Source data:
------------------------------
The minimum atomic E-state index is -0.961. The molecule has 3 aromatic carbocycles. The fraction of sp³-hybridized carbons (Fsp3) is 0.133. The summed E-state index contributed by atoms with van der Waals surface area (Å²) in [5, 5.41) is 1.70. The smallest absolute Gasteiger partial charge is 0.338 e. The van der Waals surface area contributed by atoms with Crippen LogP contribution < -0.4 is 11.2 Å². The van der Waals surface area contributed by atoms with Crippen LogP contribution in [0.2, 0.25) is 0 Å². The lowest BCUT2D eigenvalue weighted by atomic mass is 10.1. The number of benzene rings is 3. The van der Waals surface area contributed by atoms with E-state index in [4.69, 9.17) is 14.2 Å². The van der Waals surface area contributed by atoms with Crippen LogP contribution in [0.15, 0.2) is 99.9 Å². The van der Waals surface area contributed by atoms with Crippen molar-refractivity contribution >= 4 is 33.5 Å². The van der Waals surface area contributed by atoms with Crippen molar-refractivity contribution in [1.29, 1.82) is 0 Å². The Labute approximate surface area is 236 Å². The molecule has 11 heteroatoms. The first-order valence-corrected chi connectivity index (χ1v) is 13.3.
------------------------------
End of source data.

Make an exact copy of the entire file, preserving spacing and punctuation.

The minimum atomic E-state index is -0.961. The molecule has 3 aromatic carbocycles. The fraction of sp³-hybridized carbons (Fsp3) is 0.133. The summed E-state index contributed by atoms with van der Waals surface area (Å²) in [5, 5.41) is 1.70. The smallest absolute Gasteiger partial charge is 0.338 e. The van der Waals surface area contributed by atoms with Crippen LogP contribution < -0.4 is 11.2 Å². The van der Waals surface area contributed by atoms with Crippen LogP contribution in [0.2, 0.25) is 0 Å². The lowest BCUT2D eigenvalue weighted by atomic mass is 10.1. The number of benzene rings is 3. The van der Waals surface area contributed by atoms with E-state index in [4.69, 9.17) is 14.2 Å². The van der Waals surface area contributed by atoms with Crippen LogP contribution in [0.15, 0.2) is 99.9 Å². The van der Waals surface area contributed by atoms with Crippen molar-refractivity contribution >= 4 is 33.5 Å². The van der Waals surface area contributed by atoms with Crippen molar-refractivity contribution in [1.29, 1.82) is 0 Å². The Labute approximate surface area is 236 Å². The molecule has 11 heteroatoms. The first-order valence-corrected chi connectivity index (χ1v) is 13.3.